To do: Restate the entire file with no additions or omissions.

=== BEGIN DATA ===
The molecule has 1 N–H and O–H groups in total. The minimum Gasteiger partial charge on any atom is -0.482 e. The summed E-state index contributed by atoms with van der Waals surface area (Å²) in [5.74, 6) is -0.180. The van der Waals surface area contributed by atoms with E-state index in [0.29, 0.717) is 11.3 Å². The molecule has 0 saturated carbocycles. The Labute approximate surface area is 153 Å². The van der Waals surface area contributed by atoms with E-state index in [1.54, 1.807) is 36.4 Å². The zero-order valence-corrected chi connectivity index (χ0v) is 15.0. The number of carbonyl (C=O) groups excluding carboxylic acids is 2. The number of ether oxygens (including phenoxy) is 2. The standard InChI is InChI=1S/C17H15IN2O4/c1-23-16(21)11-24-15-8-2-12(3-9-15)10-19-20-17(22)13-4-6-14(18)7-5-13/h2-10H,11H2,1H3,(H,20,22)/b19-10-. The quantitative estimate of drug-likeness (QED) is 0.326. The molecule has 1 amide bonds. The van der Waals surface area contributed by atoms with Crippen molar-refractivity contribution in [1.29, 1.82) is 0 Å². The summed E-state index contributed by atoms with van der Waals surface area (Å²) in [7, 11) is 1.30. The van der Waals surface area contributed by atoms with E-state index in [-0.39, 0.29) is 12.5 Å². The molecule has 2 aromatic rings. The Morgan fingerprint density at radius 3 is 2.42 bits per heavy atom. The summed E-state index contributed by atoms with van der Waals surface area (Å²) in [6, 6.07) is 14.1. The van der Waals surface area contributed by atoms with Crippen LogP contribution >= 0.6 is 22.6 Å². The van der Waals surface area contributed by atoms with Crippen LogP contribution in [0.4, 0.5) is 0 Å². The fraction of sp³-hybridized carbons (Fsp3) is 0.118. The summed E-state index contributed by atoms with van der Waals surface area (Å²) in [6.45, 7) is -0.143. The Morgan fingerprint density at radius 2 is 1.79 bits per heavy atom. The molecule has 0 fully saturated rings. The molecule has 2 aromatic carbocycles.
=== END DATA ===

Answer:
The molecule has 1 N–H and O–H groups in total. The minimum Gasteiger partial charge on any atom is -0.482 e. The summed E-state index contributed by atoms with van der Waals surface area (Å²) in [5.74, 6) is -0.180. The van der Waals surface area contributed by atoms with E-state index in [0.29, 0.717) is 11.3 Å². The molecule has 0 saturated carbocycles. The Labute approximate surface area is 153 Å². The van der Waals surface area contributed by atoms with E-state index in [1.54, 1.807) is 36.4 Å². The zero-order valence-corrected chi connectivity index (χ0v) is 15.0. The number of carbonyl (C=O) groups excluding carboxylic acids is 2. The number of ether oxygens (including phenoxy) is 2. The standard InChI is InChI=1S/C17H15IN2O4/c1-23-16(21)11-24-15-8-2-12(3-9-15)10-19-20-17(22)13-4-6-14(18)7-5-13/h2-10H,11H2,1H3,(H,20,22)/b19-10-. The quantitative estimate of drug-likeness (QED) is 0.326. The molecule has 1 amide bonds. The van der Waals surface area contributed by atoms with Crippen molar-refractivity contribution in [1.29, 1.82) is 0 Å². The summed E-state index contributed by atoms with van der Waals surface area (Å²) in [7, 11) is 1.30. The van der Waals surface area contributed by atoms with E-state index in [-0.39, 0.29) is 12.5 Å². The molecule has 2 aromatic rings. The Morgan fingerprint density at radius 3 is 2.42 bits per heavy atom. The summed E-state index contributed by atoms with van der Waals surface area (Å²) in [6, 6.07) is 14.1. The van der Waals surface area contributed by atoms with Crippen LogP contribution >= 0.6 is 22.6 Å². The van der Waals surface area contributed by atoms with Crippen LogP contribution in [0.4, 0.5) is 0 Å². The fraction of sp³-hybridized carbons (Fsp3) is 0.118. The summed E-state index contributed by atoms with van der Waals surface area (Å²) in [6.45, 7) is -0.143. The Morgan fingerprint density at radius 2 is 1.79 bits per heavy atom. The molecule has 0 fully saturated rings. The molecule has 2 aromatic carbocycles.